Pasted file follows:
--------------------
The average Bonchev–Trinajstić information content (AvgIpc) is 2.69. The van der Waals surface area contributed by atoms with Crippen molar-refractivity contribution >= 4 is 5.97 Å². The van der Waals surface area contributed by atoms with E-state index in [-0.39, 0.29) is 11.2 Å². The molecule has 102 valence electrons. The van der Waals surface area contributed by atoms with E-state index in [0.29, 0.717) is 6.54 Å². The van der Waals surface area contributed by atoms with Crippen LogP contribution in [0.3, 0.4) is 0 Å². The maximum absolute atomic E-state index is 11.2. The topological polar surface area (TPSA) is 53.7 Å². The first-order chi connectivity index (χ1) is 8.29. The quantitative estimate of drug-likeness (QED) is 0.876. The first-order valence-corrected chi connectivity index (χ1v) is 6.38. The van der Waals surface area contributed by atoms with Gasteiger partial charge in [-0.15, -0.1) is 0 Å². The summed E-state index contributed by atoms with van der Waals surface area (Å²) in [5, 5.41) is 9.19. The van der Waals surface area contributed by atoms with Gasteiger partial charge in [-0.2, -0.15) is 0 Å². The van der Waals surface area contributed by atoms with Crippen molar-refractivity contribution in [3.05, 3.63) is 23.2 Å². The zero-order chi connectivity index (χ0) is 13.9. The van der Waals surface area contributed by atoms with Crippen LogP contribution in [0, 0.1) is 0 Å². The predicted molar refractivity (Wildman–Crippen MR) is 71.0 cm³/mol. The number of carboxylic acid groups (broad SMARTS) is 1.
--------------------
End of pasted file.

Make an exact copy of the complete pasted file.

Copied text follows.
The average Bonchev–Trinajstić information content (AvgIpc) is 2.69. The van der Waals surface area contributed by atoms with Crippen molar-refractivity contribution >= 4 is 5.97 Å². The van der Waals surface area contributed by atoms with E-state index in [-0.39, 0.29) is 11.2 Å². The molecule has 102 valence electrons. The van der Waals surface area contributed by atoms with E-state index in [0.29, 0.717) is 6.54 Å². The van der Waals surface area contributed by atoms with Crippen LogP contribution in [0.3, 0.4) is 0 Å². The maximum absolute atomic E-state index is 11.2. The topological polar surface area (TPSA) is 53.7 Å². The first-order chi connectivity index (χ1) is 8.29. The quantitative estimate of drug-likeness (QED) is 0.876. The first-order valence-corrected chi connectivity index (χ1v) is 6.38. The van der Waals surface area contributed by atoms with Gasteiger partial charge in [-0.15, -0.1) is 0 Å². The summed E-state index contributed by atoms with van der Waals surface area (Å²) in [5, 5.41) is 9.19. The van der Waals surface area contributed by atoms with Gasteiger partial charge in [-0.2, -0.15) is 0 Å². The van der Waals surface area contributed by atoms with Crippen molar-refractivity contribution in [3.05, 3.63) is 23.2 Å². The zero-order chi connectivity index (χ0) is 13.9. The van der Waals surface area contributed by atoms with Crippen LogP contribution in [0, 0.1) is 0 Å². The predicted molar refractivity (Wildman–Crippen MR) is 71.0 cm³/mol. The number of carboxylic acid groups (broad SMARTS) is 1.